By Samantha Johnson
Southern Alberta Newspapers
Local Journalism Initiative Reporter
Friday, April 12, 1901 – The Wetaskiwin Times
In Penron Park, Duncan McPhail has a dog who is fond of fishing. The dog makes his way to the river each day and always manages to bring home what he caught.
A man arrived from St. Paul’s, USA, this past week and from all his boasting, it was inferred he was intending to buy all the land in this section and the Driard Hotel. On Monday, he called at the home of Mr. Speers, one of our highly respected citizens, on the pretense of obtaining information. Shortly after he left, the man returned claiming he had left his pocketbook with $2,500 in cash at Mr. Speer’s home. No pocketbook or money were found and the stranger was brought up before the authorities after he was heard in town circulating stories about Mr. Speers.
From Sarnia, at the Lambton county assizes yesterday, the manslaughter case of King vs. Clark was thrown out by the grand jury. The prisoner, James Clark, was charged with killing his brother Joseph in a drunken row.
Friday, April 16, 1909 – Wainwright Star
Three young men from town started out last Friday evening to attend the concert given at Plaxton School. Shortly after starting out, a heavy rainstorm descended and the men lost their way. They finally managed to get within a half mile of the school about 11 p.m. when they decided to turn for home. On the way back, they lost their way again and were eventually discovered by a kind-hearted settler who sheltered them until morning.
FW Phillips wrote into the paper to inform readers about the nightwatchman at the Wainwright train station who is charging passengers a fee to remain in the waiting room overnight. Phillips and his brother arrived by train late at night and a storm was raging. No beds could be found in town and they were forced to return to the depot. The nightwatchman arrived about 11 p.m. and charged everyone 25 cents to remain, even the women and children.
During the last year the immigration department has deported 1,790 people, who, within two years of the arrival in Canada, were found to be undesirable citizens. For the previous year, total deportations were 825. Upon landing at ports of entry, 4,600 were rejected last year and 1,172 the year before.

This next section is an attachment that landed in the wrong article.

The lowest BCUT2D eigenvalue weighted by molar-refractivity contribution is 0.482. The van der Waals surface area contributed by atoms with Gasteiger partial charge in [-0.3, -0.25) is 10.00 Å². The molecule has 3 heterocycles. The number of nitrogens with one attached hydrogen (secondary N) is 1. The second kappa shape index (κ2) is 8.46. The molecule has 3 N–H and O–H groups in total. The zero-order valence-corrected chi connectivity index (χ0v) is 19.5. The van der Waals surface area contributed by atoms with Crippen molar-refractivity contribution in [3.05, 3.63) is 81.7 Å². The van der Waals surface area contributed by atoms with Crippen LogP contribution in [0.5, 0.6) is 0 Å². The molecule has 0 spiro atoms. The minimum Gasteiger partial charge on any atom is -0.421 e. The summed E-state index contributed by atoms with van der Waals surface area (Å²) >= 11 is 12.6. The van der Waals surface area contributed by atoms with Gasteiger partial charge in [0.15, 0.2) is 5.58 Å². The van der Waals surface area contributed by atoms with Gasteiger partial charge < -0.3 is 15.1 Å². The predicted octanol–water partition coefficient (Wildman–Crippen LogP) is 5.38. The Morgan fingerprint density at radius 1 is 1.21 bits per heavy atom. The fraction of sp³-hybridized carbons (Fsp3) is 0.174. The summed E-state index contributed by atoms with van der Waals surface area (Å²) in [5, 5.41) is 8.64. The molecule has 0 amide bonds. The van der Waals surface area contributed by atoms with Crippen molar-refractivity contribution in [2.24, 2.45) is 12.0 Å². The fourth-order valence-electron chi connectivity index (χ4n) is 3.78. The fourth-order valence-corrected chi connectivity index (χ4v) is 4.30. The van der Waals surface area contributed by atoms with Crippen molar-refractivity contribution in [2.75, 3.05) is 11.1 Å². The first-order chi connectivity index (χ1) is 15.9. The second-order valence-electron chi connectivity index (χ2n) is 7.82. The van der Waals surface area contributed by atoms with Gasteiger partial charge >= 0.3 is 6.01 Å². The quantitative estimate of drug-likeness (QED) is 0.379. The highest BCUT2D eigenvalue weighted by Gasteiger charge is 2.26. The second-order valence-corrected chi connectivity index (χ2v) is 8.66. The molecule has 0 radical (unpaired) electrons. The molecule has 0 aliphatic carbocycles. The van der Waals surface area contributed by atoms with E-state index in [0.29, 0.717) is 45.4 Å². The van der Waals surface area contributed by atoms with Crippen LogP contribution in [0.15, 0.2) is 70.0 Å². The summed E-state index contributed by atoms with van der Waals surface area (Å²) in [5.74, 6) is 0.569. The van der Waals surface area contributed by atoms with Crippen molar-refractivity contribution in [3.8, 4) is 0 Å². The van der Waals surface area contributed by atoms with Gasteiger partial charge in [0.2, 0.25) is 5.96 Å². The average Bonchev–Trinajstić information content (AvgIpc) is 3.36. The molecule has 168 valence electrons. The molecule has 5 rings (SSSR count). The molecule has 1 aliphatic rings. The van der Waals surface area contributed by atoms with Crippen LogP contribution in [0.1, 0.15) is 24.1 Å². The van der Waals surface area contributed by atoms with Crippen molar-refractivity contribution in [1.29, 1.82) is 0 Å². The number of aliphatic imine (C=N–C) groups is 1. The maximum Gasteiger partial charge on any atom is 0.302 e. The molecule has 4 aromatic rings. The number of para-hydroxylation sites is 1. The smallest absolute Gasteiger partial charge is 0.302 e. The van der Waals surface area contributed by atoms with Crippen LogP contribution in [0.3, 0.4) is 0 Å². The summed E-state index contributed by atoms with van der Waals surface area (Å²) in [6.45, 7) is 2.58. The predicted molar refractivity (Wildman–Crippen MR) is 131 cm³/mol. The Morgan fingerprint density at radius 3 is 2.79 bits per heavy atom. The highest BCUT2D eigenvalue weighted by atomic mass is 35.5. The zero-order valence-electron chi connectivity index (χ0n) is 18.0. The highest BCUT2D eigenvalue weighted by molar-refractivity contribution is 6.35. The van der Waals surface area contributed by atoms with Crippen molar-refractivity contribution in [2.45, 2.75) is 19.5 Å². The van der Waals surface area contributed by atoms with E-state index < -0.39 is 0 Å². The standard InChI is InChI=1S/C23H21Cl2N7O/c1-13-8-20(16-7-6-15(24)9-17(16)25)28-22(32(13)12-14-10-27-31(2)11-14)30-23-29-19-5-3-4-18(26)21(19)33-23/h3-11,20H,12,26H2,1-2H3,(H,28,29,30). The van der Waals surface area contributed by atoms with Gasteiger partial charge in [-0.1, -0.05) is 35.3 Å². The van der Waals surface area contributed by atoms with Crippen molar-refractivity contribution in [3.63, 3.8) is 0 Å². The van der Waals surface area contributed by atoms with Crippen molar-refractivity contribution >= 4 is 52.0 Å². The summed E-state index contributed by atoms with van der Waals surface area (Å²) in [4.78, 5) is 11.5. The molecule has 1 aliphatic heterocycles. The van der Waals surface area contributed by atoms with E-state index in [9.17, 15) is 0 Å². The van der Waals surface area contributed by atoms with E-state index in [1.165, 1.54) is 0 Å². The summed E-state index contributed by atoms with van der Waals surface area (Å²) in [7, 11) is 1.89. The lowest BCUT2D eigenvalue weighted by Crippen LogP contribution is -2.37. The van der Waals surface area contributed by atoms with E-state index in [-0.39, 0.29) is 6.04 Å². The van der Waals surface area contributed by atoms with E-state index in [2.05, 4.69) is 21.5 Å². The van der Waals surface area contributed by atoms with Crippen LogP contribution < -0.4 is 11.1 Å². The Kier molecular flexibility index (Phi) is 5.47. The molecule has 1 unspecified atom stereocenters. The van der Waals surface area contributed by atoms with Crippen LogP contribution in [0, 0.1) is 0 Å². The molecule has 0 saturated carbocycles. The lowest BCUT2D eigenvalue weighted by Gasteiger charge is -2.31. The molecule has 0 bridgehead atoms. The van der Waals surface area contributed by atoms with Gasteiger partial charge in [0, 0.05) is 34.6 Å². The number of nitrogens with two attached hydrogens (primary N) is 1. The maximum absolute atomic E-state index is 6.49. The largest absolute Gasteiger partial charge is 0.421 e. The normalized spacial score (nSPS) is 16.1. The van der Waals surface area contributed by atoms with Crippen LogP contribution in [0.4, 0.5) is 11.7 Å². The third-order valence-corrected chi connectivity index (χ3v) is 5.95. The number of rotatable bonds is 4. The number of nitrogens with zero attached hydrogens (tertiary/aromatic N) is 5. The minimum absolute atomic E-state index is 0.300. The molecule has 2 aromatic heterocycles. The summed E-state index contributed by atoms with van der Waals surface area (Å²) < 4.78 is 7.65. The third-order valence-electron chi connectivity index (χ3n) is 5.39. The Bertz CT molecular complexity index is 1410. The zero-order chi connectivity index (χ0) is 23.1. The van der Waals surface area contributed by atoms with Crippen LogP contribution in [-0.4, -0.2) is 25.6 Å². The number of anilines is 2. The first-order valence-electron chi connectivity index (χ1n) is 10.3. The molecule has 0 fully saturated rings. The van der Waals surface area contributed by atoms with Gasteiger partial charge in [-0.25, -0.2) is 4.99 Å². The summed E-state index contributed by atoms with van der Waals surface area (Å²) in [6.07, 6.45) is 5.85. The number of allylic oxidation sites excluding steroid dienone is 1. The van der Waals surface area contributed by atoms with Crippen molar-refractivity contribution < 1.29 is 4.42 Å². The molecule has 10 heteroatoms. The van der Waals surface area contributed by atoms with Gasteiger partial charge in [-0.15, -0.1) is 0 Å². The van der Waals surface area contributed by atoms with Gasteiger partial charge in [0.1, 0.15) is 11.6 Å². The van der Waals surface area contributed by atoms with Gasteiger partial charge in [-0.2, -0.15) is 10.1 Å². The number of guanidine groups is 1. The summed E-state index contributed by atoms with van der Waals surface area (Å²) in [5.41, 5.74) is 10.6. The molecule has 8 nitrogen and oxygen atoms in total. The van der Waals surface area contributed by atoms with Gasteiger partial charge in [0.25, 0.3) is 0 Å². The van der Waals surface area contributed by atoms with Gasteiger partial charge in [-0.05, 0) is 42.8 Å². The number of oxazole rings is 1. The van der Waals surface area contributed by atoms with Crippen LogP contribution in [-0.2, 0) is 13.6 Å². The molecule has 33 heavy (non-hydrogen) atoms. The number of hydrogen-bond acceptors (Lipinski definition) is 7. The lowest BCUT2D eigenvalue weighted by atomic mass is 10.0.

Friday April 10, 1914 – Lacombe Guardian
Thousands of letters, many containing cash, are in the dead letter office in Ottawa. Due to a recent regulation, cash can no longer be sent by mail, only postal order, cheque or with a registered envelope. The order to stop sending cash was to reduce the temptation of postal employees to helping themselves. There is no penalty for sending cash, but as it is contrary to the new regulation these letters are now being sent to the dead letter office.
In New Hazleton, BC, two bandits were killed at 10:30 a.m. during a battle between some robbers and a large posse of citizens. Six gunmen held up the Union Branch in town and four managed to get away although distant gunfire can still be heard as this is being written. The thieves managed to secure $1,100 in cash.
Anxiety is high in St. Johns, Newfoundland, for the 173 men onboard the sealing vessel Southern Cross, which has been missing since Tuesday’s blizzard. The Kyle was sent out to find her with no luck and no incoming vessels reported a sighting. Following so closely on the loss of 77 men on the steamer Newfoundland, this event will bring upon the colony the biggest tragedy in history.
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